Pro Farmer sees U.S. corn harvest smaller than gov't outlook, soy harvest bigger
By Julie Ingwersen
ROCHESTER, Minn., Aug 26 (Reuters) - U.S. corn production will fall below government forecasts as hot and dry weather robbed the crop of its harvest potential, advisory service Pro Farmer, a division of Farm Journal Media, said on Friday after a tour of seven major production states.
But Pro Farmer projected the soybean harvest will be slightly bigger than the U.S. Agriculture Department's record outlook.
Pro Farmer projected that farmers would harvest a corn crop of 13.759 billion bushels, which would be the smallest since 2019, based on an average yield of 168.1 bushels per acre and a soybean crop of 4.535 billion bushels based on an average yield of 51.7 bushels per acre.
Crops, particularly in drought stricken areas west of the Mississippi River, struggled throughout critical periods of development this summer due to the heat and dry soils.
"The crop hasn't gotten better in the eastern Corn Belt from Aug. 1," said Chip Flory, a tour leader. "It might have come back just a bit. In the West, the crop has gone backwards since Aug. 1. So, no, there is no way, I don't think, that the East makes up for the West."
Bumper U.S. crops are needed to help replenish global stockpiles. Soy supplies have been tightened by surging demand for livestock feed and renewable fuel while the world corn export market has been disrupted for six months following Russia's invasion of major producer Ukraine.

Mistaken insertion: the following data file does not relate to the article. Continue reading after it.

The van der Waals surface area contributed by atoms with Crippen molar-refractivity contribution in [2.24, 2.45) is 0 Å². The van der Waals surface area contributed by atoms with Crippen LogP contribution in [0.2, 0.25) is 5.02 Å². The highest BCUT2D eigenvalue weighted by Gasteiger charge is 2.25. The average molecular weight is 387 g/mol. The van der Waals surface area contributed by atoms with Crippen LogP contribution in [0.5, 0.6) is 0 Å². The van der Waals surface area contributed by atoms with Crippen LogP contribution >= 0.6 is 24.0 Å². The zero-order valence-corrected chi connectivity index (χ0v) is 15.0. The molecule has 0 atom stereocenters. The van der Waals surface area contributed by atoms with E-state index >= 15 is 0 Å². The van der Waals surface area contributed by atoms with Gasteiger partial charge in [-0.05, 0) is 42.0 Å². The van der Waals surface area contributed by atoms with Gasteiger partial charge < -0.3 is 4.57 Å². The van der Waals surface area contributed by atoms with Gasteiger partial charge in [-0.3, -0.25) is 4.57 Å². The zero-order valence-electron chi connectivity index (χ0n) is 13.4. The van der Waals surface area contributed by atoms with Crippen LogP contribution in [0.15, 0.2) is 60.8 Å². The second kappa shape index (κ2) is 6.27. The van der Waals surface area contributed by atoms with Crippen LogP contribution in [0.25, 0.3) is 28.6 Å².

USDA's most recent forecast, issued on Aug. 12, called for a corn crop of 14.359 billion bushels, based on an average yield of 175.4 bushels per acre. The government also predicted that the soybean harvest would be 4.531 billion bushels, with average yields seen at 51.9 bushels per acre.
A year ago, Pro Farmer projected a U.S. corn crop of 15.116 billion bushels and a soybean crop of 4.436 billion bushels. USDA's harvest figures for the 2021/22 marketing year came in at 15.115 billion for corn and 4.435 billion for soybeans. (Additional reporting by Mark Weinraub in Chicago; Editing by Cynthia Osterman)
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